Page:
Mary-Anne O'Connor, author of Gallipoli Street
Interviewed by Honor Auchinleck (continued)
Honor: Have you been to Gallipoli, Egypt and Palestine?
Mary-Anne: I have been to Turkey and Egypt which were both amazing places although it’s difficult to understand how our men survived in some of the terrain. Many didn’t, of course. It’s also hard to believe that we fought and killed these people, they were so friendly and kind when I was there. It’s difficult for me to reconcile, imagine how hard it was for the Anzacs.
Honor: What were your most useful resources for research?
Mary-Anne: Definitely speaking to family members, especially my aunts, uncles, and parents. Nana lived with us in her later years and she taught me a great deal too, especially about having a positive attitude and strong fortitude, something that seems prevalent amongst her generation. She used to say ‘your generation really doesn’t know what hardship is,’ although she said it very kindly. She was right, I know that now.
I also read many soldiers letters to help bring the voice of that generation alive: the way they thought, what they believed in, the slang they preferred and of course, to capture what it was really like over there.
Honor: What has the writing of Gallipoli Street meant to you? Has it brought you a greater understanding of the wartime experiences of Light Horsemen and their families back at home? Please, could you tell us a little about what the writing of this book has done for you? I hope it has brought you great pleasure.
Mary-Anne: It has been a very great honour to have walked in the past with the Anzac generation, if only on paper, and it has meant so much to me to pass my family stories down. I have far greater understanding of their experiences now and feel very passionately that Australians should remember that it isn’t just about ‘lest we forget’. We should remember why they did such extraordinary things. We should try to uphold the ideals they believed in, to honour what they fought for: a just, free, compassionate Australia. That’s our challenge, our legacy.
It has brought me very great pleasure although I ultimately remain humbled in their shadow.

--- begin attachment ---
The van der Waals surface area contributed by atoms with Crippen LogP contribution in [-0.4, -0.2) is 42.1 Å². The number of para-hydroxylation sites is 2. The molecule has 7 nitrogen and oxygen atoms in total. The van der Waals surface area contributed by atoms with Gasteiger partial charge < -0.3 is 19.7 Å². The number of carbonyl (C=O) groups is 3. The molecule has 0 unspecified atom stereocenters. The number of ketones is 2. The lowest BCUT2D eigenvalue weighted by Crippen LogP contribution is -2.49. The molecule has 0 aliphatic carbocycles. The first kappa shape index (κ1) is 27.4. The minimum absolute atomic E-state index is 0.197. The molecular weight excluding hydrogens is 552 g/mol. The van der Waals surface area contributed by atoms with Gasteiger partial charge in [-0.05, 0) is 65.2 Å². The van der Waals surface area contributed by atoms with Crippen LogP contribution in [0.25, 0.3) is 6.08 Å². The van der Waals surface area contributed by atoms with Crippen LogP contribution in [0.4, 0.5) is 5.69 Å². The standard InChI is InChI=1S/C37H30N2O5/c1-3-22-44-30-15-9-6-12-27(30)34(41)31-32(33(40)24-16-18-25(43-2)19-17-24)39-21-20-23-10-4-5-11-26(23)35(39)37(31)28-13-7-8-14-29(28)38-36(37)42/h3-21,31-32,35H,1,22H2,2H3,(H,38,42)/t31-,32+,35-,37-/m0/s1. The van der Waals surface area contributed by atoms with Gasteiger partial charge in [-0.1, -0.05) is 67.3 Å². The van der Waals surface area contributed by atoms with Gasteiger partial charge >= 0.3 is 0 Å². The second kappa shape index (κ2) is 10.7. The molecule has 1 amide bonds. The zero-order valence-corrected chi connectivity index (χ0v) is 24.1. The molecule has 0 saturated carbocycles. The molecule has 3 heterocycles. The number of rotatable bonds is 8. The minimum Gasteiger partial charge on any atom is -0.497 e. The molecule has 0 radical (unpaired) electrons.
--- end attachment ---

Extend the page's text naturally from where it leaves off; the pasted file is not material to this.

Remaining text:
Honor: You bring out very vividly some of the difficulties of homecoming and settling down to post war life. Can you tell us a little about how you were able to do this?
Mary-Anne: Family story, once again, especially coming from Mum.
Da struggled to adjust, as mentioned above, especially when the Great Depression hit and work was very scarce. They moved to a farm outside Braidwood during this time where one of his friends allowed them to squat. Da built a shack and they lived on gold dust and rabbit between periods of whatever work he could find, travelling far and wide. He even traversed back to Sydney to work on building the Harbour Bridge. Nana used to cook damper in a dug out ant hill, such were the rustic conditions at the time, and washed the clothes in the creek with small children at her feet. Sadly, one child died while they were there of scarlet fever.
The rest survived, somehow, and the Clancy’s returned to Sydney, eventually settling in Gallipoli Street in Hurstville. Da certainly carried the demons of war with him although he was reluctant to ever talk about it. This made life harder still, Mum told me in later years. Still, they managed to work through it, he and Nana, and it became a happy home. Their seven children all spoke of that era with great fondness; the house became their fortress against the hardships of yet another war and I think Nana largely made it so. She was strong, strong enough for all of them ultimately, even when her daughter Iris lost her young husband Wally. Nana loved them all and brought them through both tragedy and hardship and I believe her great heart helped heal Da’s wartime scars. Mum said he came to peace with the things, with age.
Honor: I hope that the writing of Gallipoli Street has brought to you into contact with other descendants of Light Horsemen. If, it has done so, please could you describe what has happened in your life as a result of writing this book? For instance, you might like to mention how it has informed your approach to your own writing?
Mary-Anne: One of the loveliest of outcomes in getting mail from others whose families served and I do get quite a bit. I love hearing other people’s stories and the real life details actually do inform my writing. My second book, Worth Fighting For, continues to follow the real life experiences of my own family however other people’s history flows in there too. My third novel War Flower is due out in October 2017 and is based on the Vietnam War. I don’t have any family who fought in this war yet I have learned by now that everyone has a story and I was lucky enough to find some incredible first-hand experiences in the public forum to draw upon.
It takes courage to go through war but perhaps, even more, to talk about it later on when the adrenalin has cooled and the flight or fight has faded. Coming to terms with it, facing your demons, that takes great courage. I’ve come to admire that in our soldiers most of all.
My only question that Mary-Anne didn’t answer was if she thought that fiction has a place in developing our understanding of history? Perhaps this is for her readers to decide. Meanwhile, Mary-Anne has shown that you don’t necessarily need to be a descendant of a Light Horseman to be able to write about the Light Horse.